|-  ( ( V FriendGrph  E  /\  1  <  ( # `  V ) )  ->  A. a  e.  V  E. b  e.  V  E. c  e.  V  ( { a ,  b }  e.  ran  E 
 /\  { b ,  c }  e.  ran  E  /\  { c ,  a }  e.  ran  E ) )
 
Theorem3cyclfrgrarn2 25734* Every vertex in a friendship graph ( with more than 1 vertex) is part of a 3-cycle. (Contributed by Alexander van der Vekens, 10-Dec-2017.)
 |-  ( ( V FriendGrph  E  /\  1  <  ( # `  V ) )  ->  A. a  e.  V  E. b  e.  V  E. c  e.  V  ( b  =/=  c  /\  ( {
 a ,  b }  e.  ran  E  /\  {
 b ,  c }  e.  ran  E  /\  {
 c ,  a }  e.  ran  E ) ) )
 
Theorem3cyclfrgra 25735* Every vertex in a friendship graph (with more than 1 vertex) is part of a 3-cycle. (Contributed by Alexander van der Vekens, 19-Nov-2017.)
 |-  ( ( V FriendGrph  E  /\  1  <  ( # `  V ) )  ->  A. v  e.  V  E. f E. p ( f ( V Cycles  E ) p  /\  ( # `  f )  =  3  /\  ( p `  0 )  =  v ) )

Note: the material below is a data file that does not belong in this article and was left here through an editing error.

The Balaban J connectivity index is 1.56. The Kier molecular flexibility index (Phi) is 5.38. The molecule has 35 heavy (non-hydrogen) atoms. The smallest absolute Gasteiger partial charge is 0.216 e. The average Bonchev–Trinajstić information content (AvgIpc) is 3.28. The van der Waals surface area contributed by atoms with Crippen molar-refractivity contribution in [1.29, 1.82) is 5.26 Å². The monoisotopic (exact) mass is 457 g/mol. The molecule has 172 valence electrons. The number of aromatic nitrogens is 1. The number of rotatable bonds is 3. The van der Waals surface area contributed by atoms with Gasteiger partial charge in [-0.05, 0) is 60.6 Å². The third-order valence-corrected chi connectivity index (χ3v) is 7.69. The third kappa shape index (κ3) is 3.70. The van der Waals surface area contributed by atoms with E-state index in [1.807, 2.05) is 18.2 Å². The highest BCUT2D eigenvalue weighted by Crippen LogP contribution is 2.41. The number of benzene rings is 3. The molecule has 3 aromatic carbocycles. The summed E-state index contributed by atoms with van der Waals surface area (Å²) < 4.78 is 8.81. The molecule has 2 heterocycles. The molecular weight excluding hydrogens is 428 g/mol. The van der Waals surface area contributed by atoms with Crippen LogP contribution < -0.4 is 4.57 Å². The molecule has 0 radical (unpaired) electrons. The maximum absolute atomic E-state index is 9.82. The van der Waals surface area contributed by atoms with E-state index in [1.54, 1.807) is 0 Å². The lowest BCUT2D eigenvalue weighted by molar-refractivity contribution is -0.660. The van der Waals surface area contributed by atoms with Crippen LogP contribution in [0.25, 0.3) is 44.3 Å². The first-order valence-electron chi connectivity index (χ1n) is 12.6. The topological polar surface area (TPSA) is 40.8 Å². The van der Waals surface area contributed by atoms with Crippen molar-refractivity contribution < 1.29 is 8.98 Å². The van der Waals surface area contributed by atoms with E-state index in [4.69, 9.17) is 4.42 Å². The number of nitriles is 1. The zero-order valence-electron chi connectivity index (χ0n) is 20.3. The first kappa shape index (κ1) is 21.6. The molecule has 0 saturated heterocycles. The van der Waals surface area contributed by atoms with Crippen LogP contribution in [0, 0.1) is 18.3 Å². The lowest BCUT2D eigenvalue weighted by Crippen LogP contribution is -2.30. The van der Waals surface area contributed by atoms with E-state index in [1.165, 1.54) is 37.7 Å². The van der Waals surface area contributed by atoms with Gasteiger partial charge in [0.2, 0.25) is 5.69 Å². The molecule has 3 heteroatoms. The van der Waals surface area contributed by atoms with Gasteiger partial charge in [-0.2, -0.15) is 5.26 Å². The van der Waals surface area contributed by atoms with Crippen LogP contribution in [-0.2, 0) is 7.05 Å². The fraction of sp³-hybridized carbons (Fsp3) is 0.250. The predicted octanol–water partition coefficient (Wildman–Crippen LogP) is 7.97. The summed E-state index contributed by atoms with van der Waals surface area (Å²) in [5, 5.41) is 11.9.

Theorem4cycl2v2nb 25736 In a (maybe degenerated) 4-cycle, two vertices have two (maybe not different) common neighbors. (Contributed by Alexander van der Vekens, 19-Nov-2017.)
 |-  ( ( ( { A ,  B }  e.  ran  E  /\  { B ,  C }  e.  ran  E )  /\  ( { C ,  D }  e.  ran  E  /\  { D ,  A }  e.  ran  E ) ) 
 ->  ( { { A ,  B } ,  { B ,  C } }  C_  ran  E  /\  { { A ,  D } ,  { D ,  C } }  C_  ran 
 E ) )
 
Theorem4cycl2vnunb 25737* In a 4-cycle, two distinct vertices have not a unique common neighbor. (Contributed by Alexander van der Vekens, 19-Nov-2017.)
 |-  ( ( ( { A ,  B }  e.  ran  E  /\  { B ,  C }  e.  ran  E )  /\  ( { C ,  D }  e.  ran  E  /\  { D ,  A }  e.  ran  E )  /\  ( B  e.  V  /\  D  e.  V  /\  B  =/=  D ) ) 
 ->  -.  E! x  e.  V  { { A ,  x } ,  { x ,  C } }  C_  ran  E )
 
Theoremn4cyclfrgra 25738 There is no 4-cycle in a friendship graph, see Proposition 1(a) of [MertziosUnger] p. 153 : "A friendship graph G contains no C4 as a subgraph ...". (Contributed by Alexander van der Vekens, 19-Nov-2017.)
 |-  ( ( V FriendGrph  E  /\  F ( V Cycles  E ) P )  ->  ( # `
  F )  =/=  4 )
 
Theorem4cyclusnfrgra 25739 A graph with a 4-cycle is not a friendhip graph. (Contributed by Alexander van der Vekens, 19-Dec-2017.)